Depolarizing Neuromuscular Blocking AgentCompetitively binds with ACh receptor sitesNot affected as quickly by acetylcholinesteraseSuccinylcholine chloride is the only agent.Fasciculations can be observed during its administration.Depolarizing Neuromuscular Blocking AgentVery rapid onset of total paralysisShort duration of action Use with caution in patients with burns, crush injuries, and blunt traumaCan cause bradycardiaNondepolarizing Neuromuscular Blocking AgentsBind to ACh receptor sites but do not cause depolarization of the muscle fiber. Prevent fasciculations before a depolarizing paralyticNondepolarizing Neuromuscular Blocking AgentsMost commonly usedVecuronium bromide (Norcuron)Pancuronium bromide (Pavulon)Rocuronium bromide (Zemuron)Do not give before the airway is secured.Rapid-Sequence Intubation (RSI)Safe, smooth, rapid sedation and paralysis followed immediately by intubationGenerally used for patients who are unable to cooperatePreparation of the Patient and EquipmentExplain procedure, reassure the patientApply a cardiac monitor and pulse oximeter.Check, prepare, assemble equipmentHave suction availablePreoxygenationAdequately preoxygenate all patients.If the patient is breathing spontaneously and has adequate tidal volume: Apply high-flow oxygen via nonrebreathing mask.If patient is hypoventilating: Assist ventilations with a bag-mask device and high-flow oxygen.PremedicationStimulation of the glottis with intubation can cause dysrhythmias and increase ICP.If your initial paralytic is succinylcholine, administer nondepolarizing paralytic.Atropine sulfate should be administered to decrease potential for bradycardia. Sedation and ParalysisAs soon as patient is sedated, administer paralytic agentOnset should be complete within 2 minutes.Signs of adequate paralysis include:ApneaLaxity of the mandibleLoss of the eyelash reflexIntubationIntubate trachea as carefully as possible.If you cannot intubate within 30 seconds, ventilate for 3060 seconds before trying again.If ventilating with a bag-mask device, do so slowly.IntubationOnce tube is in the trachea:Inflate cuff.Remove stylet.Verify position of the ET tube.Secure the tube.Continue ventilations.IntubationIntubate trachea as carefully as possible.If you cannot intubate within 30 seconds, ventilate for 3060 seconds before trying again.If ventilating with a bag-mask device, do so slowly.IntubationOnce tube is in the trachea:Inflate cuff.Remove stylet.Verify position of the ET tube.Secure the tube.Continue ventilations.Maintenance of Paralysis and SedationAdditional paralytic administration may be necessary after intubation.If you administered succinylcholine, administer a nondepolarizing agent to maintain paralysis.If you administered a long-acting paralytic, additional dosing is usually not necessary.Maintenance of Paralysis and SedationModification for unstable patientsIf oxygen saturation drops, ventilate slowly.If patient is hemodynamically unstable, judge whether sedation is appropriate.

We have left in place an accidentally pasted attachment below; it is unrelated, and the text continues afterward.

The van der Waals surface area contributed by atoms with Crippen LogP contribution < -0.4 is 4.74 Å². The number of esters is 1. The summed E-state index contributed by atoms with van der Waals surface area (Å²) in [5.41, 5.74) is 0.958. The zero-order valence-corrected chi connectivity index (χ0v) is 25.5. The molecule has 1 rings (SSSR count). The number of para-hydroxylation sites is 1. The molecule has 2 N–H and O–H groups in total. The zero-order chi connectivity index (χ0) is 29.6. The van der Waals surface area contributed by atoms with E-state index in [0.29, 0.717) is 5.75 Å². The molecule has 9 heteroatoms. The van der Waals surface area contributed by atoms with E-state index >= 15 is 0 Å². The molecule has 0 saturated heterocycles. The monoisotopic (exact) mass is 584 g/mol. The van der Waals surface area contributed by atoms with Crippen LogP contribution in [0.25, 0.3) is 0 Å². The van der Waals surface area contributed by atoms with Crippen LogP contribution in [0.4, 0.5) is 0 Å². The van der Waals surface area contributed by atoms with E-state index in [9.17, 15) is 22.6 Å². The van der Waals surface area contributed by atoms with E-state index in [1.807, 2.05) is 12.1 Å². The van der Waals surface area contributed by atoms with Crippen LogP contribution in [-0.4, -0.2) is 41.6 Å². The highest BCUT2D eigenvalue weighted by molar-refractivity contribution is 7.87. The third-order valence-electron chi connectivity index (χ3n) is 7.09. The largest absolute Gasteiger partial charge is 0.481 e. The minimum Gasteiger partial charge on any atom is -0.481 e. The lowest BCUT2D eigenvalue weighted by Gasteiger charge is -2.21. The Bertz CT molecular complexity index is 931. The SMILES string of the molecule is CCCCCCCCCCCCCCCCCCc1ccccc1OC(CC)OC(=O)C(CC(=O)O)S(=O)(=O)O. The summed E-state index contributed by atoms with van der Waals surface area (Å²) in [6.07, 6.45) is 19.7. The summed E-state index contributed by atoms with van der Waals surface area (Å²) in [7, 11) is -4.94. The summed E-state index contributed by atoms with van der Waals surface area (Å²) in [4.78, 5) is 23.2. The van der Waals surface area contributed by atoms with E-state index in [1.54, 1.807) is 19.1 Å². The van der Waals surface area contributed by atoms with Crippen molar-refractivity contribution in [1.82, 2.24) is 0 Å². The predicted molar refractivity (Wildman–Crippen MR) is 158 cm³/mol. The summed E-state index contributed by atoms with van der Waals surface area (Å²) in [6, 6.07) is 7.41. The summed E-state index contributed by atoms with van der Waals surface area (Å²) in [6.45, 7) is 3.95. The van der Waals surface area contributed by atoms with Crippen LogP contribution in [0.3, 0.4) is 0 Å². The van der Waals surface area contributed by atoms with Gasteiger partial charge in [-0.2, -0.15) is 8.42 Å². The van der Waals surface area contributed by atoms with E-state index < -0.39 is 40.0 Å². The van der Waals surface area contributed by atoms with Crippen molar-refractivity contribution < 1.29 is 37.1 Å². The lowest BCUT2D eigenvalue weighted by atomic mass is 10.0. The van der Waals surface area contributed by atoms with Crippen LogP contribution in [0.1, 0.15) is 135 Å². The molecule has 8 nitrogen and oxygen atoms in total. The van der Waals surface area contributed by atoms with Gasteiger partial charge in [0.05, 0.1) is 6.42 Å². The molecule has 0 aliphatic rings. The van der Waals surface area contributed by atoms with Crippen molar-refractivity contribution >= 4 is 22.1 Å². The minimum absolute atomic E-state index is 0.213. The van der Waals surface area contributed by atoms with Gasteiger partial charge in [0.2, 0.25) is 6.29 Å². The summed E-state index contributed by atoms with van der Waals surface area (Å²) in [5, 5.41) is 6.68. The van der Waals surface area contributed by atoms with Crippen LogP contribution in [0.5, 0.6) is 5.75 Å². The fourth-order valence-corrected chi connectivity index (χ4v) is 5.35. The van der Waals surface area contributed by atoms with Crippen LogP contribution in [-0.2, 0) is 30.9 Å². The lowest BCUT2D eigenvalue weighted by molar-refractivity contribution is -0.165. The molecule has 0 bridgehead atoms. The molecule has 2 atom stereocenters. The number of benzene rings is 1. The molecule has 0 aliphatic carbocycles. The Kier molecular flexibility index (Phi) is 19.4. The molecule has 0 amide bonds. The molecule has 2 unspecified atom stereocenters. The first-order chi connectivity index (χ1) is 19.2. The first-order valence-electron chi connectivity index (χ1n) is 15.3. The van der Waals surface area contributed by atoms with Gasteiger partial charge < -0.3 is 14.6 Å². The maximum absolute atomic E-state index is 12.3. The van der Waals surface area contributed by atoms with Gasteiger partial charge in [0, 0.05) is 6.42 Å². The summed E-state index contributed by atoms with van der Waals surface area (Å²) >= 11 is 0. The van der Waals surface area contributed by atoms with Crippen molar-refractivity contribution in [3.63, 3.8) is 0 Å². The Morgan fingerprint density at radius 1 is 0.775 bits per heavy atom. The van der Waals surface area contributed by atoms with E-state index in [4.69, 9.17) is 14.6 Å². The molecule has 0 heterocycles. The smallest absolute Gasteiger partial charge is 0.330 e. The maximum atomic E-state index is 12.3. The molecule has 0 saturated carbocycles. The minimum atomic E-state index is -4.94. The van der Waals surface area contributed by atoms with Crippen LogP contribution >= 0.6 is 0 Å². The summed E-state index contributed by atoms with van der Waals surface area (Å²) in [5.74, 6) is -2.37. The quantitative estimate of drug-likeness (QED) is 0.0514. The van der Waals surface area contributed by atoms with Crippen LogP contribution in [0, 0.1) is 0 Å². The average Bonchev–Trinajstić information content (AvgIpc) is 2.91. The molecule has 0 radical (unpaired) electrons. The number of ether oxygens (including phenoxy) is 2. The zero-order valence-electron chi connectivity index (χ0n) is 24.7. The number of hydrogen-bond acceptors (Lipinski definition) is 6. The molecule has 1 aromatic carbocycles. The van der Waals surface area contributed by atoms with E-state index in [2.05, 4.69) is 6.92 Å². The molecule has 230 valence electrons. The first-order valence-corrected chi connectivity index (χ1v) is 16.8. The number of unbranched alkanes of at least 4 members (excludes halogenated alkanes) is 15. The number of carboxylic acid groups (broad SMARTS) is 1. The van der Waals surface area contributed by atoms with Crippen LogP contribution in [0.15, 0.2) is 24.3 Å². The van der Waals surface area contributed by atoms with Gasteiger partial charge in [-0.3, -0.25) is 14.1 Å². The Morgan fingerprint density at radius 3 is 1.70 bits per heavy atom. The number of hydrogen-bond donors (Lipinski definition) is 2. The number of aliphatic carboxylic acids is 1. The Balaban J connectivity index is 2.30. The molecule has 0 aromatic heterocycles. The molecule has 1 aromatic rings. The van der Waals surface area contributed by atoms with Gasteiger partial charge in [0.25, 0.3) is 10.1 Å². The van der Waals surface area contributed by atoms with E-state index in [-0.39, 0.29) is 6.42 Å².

Maintenance of Paralysis and SedationAdditional paralytic administration may be necessary after intubation.If you administered succinylcholine, administer a nondepolarizing agent to maintain paralysis.If you administered a long-acting paralytic, additional dosing is usually not necessary.